Innovation Will Set America Back on Track

12/4/08

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so pushing all science forward and rewarding the best thinkers is the right approach. History shows how these things play out — the replacement for oil, or the chemical that harnesses the power of the sun will likely come from a basic discovery in another field, not from applied research.

5. Provide Metrics for Regulatory Reform: Too often Congress (on both sides of the aisle) tends to get mired in the specifics of policy and loses sight of national goals. Nothing kills innovation and investment faster than regulatory uncertainty. For example, if we want to solve climate change, our government can’t ban solar power and wind farms from government owned land, as it is doing. And lower-cost personalized medicine, focused on prevention, is a fantasy if the FDA makes it cost $2 billion to approve each drug.

6. Appoint a Chief Technology Officer: As a technology evangelist, the CTO’s mission should be to track our goals and to look for regulatory errors and bureaucracy which slows things down, without slipping into “industrial policy” of picking “winning” industries.

7. Try a Tiny Step on Education of International Students: Currently we are severely undermining our own competitiveness by forcing the best and brightest in the world away from America. If these gifted people continue to go elsewhere, we lose. Let proven foreign graduate students in science hold a green card when they graduate as part of the Education bill (not an Immigration bill). We get to benefit from their expertise after investing our college resources in them. From the Manhattan Project to Apollo, we would have failed without international minds.

8. Attempt an Easy Foreign Policy Win: Energy is where we have a common interest with China. Chinese and American energy independence benefits the United States and reduces competition for oil. Our governments could work together in clean and green technology innovation for a healthier, more stable world.

9. Nurture Creative Education: Our basic education system needs fixing, but it already creates the most creative students in the world. Let’s reform it by rewarding performance and creativity and resist any movement urging “back to basics” standardization that only moves us backward.

10. Restore Global Confidence in America: Every American who has traveled in the last half decade knows the confidence and trust is lost. Let innovation become our olive branch to restore the world’s respect. We will lead the world by offering solutions to the major problems of our day — energy, terrorism, and disease.

Let’s keep on the trail of innovation. Let’s use our strengths to seize the moment and create unprecedented change. At the end of that trail is an economically re-charged America that is cleaner, healthier, and stronger.

Robert Nelsen is a co-founder and a Managing Director of ARCH Venture Partners. He focuses on biotechnology, pharmaceuticals, and nanotechnology. Follow @

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  • Krassen

    “We reward the risk-takers.”
    No argument here:
    http://www.nytimes.com/2008/11/16/opinion/16cohan.html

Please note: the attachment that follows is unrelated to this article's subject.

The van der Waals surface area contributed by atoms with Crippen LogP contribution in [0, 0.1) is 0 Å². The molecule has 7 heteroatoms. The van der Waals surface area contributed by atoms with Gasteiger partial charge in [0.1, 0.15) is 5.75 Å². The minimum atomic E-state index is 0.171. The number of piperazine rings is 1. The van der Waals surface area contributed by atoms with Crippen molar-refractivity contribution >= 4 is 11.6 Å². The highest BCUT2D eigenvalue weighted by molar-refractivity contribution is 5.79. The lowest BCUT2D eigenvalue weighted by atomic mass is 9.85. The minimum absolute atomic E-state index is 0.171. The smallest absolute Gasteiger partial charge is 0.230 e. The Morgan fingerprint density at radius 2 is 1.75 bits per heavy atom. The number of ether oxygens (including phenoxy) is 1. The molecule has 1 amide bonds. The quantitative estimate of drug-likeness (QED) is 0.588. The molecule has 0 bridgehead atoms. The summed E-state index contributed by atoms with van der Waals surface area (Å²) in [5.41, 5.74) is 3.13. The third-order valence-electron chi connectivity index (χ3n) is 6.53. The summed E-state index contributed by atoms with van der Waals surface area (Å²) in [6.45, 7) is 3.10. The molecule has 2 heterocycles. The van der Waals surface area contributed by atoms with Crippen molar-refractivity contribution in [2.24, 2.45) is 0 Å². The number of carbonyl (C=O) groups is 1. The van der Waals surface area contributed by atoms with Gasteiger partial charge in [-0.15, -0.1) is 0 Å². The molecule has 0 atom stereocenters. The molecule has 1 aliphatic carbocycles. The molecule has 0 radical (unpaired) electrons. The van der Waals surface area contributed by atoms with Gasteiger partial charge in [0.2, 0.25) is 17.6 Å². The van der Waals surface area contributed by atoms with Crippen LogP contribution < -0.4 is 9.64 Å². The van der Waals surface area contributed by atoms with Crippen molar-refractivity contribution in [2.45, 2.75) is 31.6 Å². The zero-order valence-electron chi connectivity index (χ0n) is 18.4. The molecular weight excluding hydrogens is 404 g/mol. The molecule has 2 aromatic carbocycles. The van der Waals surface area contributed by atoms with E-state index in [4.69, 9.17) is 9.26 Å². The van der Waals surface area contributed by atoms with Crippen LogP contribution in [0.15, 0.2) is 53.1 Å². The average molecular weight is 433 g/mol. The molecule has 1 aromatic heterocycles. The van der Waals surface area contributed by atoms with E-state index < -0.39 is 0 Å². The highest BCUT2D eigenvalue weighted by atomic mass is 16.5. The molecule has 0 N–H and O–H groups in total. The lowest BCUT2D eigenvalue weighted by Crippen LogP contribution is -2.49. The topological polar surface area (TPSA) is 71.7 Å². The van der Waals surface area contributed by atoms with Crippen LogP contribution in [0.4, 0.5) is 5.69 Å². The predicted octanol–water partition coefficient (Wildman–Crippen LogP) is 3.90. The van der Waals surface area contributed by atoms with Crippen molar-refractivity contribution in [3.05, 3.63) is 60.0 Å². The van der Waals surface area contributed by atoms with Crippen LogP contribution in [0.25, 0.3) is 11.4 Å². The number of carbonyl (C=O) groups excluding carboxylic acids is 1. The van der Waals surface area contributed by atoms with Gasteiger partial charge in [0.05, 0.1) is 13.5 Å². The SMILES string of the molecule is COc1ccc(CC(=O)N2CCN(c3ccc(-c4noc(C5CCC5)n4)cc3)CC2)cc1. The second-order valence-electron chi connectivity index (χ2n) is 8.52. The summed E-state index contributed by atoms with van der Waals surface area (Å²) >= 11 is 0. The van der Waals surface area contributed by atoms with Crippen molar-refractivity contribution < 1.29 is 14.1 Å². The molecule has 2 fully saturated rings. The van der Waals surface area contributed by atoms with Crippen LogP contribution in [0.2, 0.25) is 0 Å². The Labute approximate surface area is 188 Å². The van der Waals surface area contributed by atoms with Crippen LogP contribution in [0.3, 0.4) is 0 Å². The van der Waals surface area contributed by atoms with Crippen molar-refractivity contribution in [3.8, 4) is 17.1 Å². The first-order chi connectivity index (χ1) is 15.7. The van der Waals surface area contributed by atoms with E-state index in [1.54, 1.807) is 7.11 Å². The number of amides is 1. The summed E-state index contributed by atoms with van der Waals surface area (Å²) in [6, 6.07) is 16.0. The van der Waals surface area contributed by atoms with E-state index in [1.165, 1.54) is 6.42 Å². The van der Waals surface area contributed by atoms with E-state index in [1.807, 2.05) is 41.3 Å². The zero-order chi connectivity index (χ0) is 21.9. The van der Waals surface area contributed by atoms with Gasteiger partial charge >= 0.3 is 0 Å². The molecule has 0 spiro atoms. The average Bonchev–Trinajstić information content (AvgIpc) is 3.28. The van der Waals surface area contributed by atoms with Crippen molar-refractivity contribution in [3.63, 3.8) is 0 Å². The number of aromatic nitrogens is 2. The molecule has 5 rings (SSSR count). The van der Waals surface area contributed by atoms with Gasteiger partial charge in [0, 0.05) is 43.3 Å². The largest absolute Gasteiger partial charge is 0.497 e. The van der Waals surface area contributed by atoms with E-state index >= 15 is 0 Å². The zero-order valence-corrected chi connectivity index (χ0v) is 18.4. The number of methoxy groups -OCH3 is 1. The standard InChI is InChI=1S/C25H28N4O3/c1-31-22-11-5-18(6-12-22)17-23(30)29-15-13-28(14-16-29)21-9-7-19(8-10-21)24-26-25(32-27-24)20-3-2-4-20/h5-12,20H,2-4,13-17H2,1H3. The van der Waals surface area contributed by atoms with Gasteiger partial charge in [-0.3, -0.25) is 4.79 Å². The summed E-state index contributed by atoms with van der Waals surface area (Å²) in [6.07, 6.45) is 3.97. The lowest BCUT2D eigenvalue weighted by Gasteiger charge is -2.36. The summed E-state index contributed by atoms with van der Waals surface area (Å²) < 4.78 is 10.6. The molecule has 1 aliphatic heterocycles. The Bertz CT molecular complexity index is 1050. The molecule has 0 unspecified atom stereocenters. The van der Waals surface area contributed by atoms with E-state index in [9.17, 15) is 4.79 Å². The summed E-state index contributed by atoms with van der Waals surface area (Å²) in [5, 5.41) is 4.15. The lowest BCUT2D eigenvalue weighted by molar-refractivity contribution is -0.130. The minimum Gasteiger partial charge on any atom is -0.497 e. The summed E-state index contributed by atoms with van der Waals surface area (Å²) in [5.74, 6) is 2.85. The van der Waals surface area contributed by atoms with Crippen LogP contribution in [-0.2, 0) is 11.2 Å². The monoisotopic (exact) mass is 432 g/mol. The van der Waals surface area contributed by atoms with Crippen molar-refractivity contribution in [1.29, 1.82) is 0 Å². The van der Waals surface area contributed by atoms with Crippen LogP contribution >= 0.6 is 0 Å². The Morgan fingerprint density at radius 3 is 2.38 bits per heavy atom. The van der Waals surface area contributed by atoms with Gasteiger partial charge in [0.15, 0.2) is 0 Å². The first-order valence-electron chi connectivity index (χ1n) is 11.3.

• http://www.tvo.bidmc.harvard.edu Mark Chalek

    Rahm Emmanuel says: “Let’s not let a crisis go to waste.” The perfect storm of universal health care, the advent of baby boomers reaching Medicare age, the need to refinance and retool NIH and FDA, and the imperative to deliver on the promise of personalized medicine—- all roads lead to new alliances to accelerate the fruits biomedical research into products and services that improve health. VC’s, academic leaders, a new Tech Czar in DC, and forward-thinking biomed corporate leaders should embrace this opportunity.

  • BKC

    Robert,

    Staying positive and looking at silver linings is good for the immune system.

    It’s beyond tragic that the wall street financial ‘risk takers’ (cough cough, $700B payoff) are being rewarded with our tax dollars and our children’s tax dollars while they have effectively pulled the liquidity rug out from under the life science industry.

    Interestingly, China is on the path to lead in patents shortly:

    http://www.alertnet.org/thenews/newsdesk/N09397137.htm

    There is an abundance of innovation and scientific advancement in this country. Thousands of patents sit untouched at the finest research universities in the world.

    It’s a shortage of accountability, regulation and, now, liquidity… the result of an abundance of empire building and greed, that leaves the industry hanging on a cliff.

    With the adults back in charge, let’s hope we recover our national standing and honor, and importantly, hold the law breakers accountable so we can avoid such fiascos in the future.

    The culling has begun…real people, real jobs lost…promising drug therapies abandoned…therapies and human capital are being set out on the curb.

    For perspective, $10 Billion spent each month in Iraq. 10,000 $10 Million Series A financings A MONTH. Clean tech, biotech.

    NIH Budget 2007 $28B. Three months in Iraq $30B.

    It is up to us to hold those in office accountable to enact the change we need.

    Jeez.

  • ckaspereli

    In every market downturn untold numbers of projects get shelved along with any patent filings that may have emerged. People move on and work on other things, if work is available. In a recession it’s not enough merely to innovate, people have to be able to afford to buy things. Big internationals are cash wealthy for the most part and are reluctant to initiate expensive projects with an uncertain future. We need startups to pick up the slack, startups to hire people, startups to reignite innovation. We need to put money into the hands of ordinary people, not Big Banks or megalithic internationals which will just sit on it.